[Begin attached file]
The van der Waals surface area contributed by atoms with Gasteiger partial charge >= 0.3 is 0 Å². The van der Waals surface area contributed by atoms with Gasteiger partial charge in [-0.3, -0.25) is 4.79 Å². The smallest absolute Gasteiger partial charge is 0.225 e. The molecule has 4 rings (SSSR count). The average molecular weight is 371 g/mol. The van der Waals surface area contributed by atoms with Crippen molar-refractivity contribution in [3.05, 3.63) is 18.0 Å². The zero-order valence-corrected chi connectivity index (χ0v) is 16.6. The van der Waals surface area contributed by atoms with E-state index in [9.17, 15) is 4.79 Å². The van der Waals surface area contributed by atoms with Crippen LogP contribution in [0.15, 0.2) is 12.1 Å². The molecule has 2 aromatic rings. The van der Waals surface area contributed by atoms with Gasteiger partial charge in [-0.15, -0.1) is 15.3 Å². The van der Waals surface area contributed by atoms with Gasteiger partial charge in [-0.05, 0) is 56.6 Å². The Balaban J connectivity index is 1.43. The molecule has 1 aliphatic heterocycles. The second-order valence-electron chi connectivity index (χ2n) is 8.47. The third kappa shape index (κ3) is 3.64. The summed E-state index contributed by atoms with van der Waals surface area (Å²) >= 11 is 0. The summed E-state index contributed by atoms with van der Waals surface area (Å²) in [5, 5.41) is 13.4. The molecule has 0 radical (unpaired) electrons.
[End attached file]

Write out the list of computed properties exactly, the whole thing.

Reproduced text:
The van der Waals surface area contributed by atoms with Gasteiger partial charge >= 0.3 is 0 Å². The van der Waals surface area contributed by atoms with Gasteiger partial charge in [-0.3, -0.25) is 4.79 Å². The smallest absolute Gasteiger partial charge is 0.225 e. The molecule has 4 rings (SSSR count). The average molecular weight is 371 g/mol. The van der Waals surface area contributed by atoms with Crippen molar-refractivity contribution in [3.05, 3.63) is 18.0 Å². The zero-order valence-corrected chi connectivity index (χ0v) is 16.6. The van der Waals surface area contributed by atoms with E-state index in [9.17, 15) is 4.79 Å². The van der Waals surface area contributed by atoms with Crippen LogP contribution in [0.15, 0.2) is 12.1 Å². The molecule has 2 aromatic rings. The van der Waals surface area contributed by atoms with Gasteiger partial charge in [-0.15, -0.1) is 15.3 Å². The van der Waals surface area contributed by atoms with Gasteiger partial charge in [-0.05, 0) is 56.6 Å². The Balaban J connectivity index is 1.43. The molecule has 1 aliphatic heterocycles. The second-order valence-electron chi connectivity index (χ2n) is 8.47. The third kappa shape index (κ3) is 3.64. The summed E-state index contributed by atoms with van der Waals surface area (Å²) >= 11 is 0. The summed E-state index contributed by atoms with van der Waals surface area (Å²) in [5, 5.41) is 13.4. The molecule has 0 radical (unpaired) electrons.